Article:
Hardly a day goes by without some celebrity or politician expressing remorse for some misdeed exposed by the media.  But how do we know when their intent is sincere?  Under what circumstances do we offer them a second chance?  And, closer to home, how do we find forgiveness for our own offenses?

Jewish tradition has a great deal to say about these matters as it discusses the nature of teshuvah—the steps that we must take to repent of—or more accurately, turn away from—our transgressions.  Not surprisingly, our sages disagree over aspects of that path, but, as Rabbi David Blumenthal notes, almost all insist that genuine teshuvah requires five key elements.

The first step—recognizing that we have done wrong—is an act of moral intelligence.  It demands that we examine our motives and contemplate the consequences of our offences.  The second—remorse—is an essential emotional state in which we feel real regret for what we did and desire to make it better.  The third step—confession—is the (often public) acknowledgement of our failings.  The fourth and fifth steps—restitution and desisting from our bad behavior—are both concrete actions: we do everything in our power to make amends to the offended party and commit ourselves to an ongoing, determined effort to behave significantly better in similar situations now and in the future.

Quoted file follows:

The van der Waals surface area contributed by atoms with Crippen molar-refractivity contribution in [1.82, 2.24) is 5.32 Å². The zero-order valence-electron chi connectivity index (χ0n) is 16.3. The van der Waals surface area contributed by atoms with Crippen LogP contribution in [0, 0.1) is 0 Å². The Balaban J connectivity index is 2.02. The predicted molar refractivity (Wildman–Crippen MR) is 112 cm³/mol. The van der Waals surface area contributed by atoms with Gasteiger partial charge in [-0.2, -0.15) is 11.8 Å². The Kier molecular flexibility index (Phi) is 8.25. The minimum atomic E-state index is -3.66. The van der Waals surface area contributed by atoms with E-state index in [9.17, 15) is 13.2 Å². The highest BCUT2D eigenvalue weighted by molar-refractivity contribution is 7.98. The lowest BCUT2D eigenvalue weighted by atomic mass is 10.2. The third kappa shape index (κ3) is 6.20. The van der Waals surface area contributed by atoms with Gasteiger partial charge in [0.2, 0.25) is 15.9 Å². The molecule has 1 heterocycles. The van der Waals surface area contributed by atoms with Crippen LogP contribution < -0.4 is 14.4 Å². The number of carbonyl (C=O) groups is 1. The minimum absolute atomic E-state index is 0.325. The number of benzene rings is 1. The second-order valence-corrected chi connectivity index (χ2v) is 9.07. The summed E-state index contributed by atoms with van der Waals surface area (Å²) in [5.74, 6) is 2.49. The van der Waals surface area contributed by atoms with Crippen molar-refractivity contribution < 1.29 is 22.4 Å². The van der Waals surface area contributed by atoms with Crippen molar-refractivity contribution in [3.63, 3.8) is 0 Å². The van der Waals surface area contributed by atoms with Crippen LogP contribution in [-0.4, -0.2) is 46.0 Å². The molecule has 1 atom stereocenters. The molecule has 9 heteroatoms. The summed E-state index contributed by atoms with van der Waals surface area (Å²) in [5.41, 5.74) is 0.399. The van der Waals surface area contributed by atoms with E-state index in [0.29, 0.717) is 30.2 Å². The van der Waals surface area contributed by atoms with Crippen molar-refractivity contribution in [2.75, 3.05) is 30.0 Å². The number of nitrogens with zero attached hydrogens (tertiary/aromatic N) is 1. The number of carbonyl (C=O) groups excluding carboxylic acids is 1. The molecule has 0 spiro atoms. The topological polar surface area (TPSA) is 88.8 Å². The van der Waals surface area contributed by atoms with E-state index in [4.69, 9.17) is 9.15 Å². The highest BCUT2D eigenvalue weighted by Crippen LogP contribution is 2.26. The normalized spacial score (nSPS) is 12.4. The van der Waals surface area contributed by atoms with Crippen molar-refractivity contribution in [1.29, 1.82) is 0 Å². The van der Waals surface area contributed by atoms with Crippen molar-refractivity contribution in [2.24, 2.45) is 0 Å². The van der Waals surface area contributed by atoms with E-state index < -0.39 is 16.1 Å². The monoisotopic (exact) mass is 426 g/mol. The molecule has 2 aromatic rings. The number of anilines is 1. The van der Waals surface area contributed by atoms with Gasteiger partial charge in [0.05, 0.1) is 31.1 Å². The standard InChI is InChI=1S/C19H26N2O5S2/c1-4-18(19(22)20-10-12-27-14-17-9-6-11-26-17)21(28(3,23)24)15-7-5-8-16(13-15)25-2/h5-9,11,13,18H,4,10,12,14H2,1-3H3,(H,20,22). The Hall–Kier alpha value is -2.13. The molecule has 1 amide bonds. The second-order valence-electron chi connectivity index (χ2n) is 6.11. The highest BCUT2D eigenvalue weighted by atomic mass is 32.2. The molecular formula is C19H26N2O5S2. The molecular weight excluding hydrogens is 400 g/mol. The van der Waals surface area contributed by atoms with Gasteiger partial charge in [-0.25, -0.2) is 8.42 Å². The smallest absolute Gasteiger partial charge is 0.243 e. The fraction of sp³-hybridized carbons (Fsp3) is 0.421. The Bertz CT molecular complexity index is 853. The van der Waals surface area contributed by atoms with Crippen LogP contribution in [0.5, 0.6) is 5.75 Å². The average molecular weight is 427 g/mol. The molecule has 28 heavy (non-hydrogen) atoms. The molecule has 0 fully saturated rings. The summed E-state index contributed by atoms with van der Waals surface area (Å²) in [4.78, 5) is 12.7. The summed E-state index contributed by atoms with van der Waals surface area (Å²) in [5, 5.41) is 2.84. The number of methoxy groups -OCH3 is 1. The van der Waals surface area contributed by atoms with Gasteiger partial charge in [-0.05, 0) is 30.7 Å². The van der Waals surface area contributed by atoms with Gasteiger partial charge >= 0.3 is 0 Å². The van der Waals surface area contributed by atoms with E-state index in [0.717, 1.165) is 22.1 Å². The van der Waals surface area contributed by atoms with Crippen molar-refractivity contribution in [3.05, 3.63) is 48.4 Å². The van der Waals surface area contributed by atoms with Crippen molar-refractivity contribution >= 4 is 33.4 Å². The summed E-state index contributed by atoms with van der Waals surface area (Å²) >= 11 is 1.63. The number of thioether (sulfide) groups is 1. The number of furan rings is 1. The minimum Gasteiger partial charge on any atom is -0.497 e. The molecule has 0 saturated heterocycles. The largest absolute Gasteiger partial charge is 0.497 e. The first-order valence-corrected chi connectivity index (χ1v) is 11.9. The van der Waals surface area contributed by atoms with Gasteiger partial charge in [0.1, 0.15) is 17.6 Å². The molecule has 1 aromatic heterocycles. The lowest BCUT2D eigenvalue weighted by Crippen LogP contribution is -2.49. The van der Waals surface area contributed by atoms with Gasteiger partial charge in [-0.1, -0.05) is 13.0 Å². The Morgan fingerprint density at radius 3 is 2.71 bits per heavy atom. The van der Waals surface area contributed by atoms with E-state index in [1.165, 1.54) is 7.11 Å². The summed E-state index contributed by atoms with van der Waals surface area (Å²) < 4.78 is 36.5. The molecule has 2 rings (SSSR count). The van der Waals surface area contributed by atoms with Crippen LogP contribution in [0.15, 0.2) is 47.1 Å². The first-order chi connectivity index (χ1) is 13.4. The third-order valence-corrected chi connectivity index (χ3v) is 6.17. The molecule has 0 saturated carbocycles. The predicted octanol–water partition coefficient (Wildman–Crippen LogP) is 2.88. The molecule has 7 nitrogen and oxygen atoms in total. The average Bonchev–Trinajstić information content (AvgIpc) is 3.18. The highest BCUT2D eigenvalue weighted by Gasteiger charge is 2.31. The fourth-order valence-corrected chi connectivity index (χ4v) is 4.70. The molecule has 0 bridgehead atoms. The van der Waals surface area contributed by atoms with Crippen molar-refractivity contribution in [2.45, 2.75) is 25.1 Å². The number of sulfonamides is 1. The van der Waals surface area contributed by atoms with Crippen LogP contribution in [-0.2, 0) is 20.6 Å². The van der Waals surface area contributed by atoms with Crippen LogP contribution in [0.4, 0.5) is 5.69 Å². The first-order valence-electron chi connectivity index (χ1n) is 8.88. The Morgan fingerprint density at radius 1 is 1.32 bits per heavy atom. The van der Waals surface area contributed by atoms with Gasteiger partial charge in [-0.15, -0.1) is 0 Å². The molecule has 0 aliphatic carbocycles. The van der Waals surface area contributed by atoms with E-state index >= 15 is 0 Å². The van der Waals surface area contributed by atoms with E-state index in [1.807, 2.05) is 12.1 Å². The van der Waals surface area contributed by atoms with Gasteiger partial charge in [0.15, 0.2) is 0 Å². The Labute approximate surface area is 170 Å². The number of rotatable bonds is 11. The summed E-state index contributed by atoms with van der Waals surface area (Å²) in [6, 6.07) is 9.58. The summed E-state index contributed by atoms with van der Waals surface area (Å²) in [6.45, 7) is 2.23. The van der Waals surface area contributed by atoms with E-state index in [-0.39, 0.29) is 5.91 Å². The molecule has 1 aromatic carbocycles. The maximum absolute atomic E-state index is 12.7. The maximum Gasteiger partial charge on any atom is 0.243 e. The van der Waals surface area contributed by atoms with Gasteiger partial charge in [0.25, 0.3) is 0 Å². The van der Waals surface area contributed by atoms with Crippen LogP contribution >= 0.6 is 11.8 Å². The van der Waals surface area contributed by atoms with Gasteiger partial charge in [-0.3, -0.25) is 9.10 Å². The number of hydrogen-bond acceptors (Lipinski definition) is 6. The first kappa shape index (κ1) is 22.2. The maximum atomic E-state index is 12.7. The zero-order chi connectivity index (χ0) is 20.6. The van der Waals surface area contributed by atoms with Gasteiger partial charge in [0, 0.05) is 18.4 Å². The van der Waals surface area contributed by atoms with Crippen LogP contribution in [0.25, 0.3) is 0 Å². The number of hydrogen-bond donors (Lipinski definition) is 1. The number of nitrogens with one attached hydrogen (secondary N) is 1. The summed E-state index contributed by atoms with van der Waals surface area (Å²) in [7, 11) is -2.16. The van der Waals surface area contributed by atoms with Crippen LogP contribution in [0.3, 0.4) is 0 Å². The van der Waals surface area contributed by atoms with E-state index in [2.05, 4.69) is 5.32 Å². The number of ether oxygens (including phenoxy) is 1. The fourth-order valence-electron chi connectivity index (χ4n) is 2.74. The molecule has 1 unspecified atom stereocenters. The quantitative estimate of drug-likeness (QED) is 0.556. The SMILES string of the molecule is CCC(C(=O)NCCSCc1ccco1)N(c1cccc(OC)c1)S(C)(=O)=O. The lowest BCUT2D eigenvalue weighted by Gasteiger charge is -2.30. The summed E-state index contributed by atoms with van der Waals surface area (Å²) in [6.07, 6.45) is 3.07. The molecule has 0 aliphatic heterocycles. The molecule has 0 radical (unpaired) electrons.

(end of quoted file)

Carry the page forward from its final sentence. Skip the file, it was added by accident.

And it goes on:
When a person sincerely follows this path, Jewish tradition sees them as repentant and worthy of forgiveness—though this does not absolve them from facing the legal and moral consequences of their initial transgression.


This week’s Torah portion, Ki Tisa, describes the Israelites’ most grievous sin in the entire Torah: their idolatrous worship around the Golden Calf while Moses is up on Mount Sinai.  This deep breach of faith appalls both God and Moses; in its wake, God threatens to utterly destroy the community, and Moses smashes the tablets of the Law.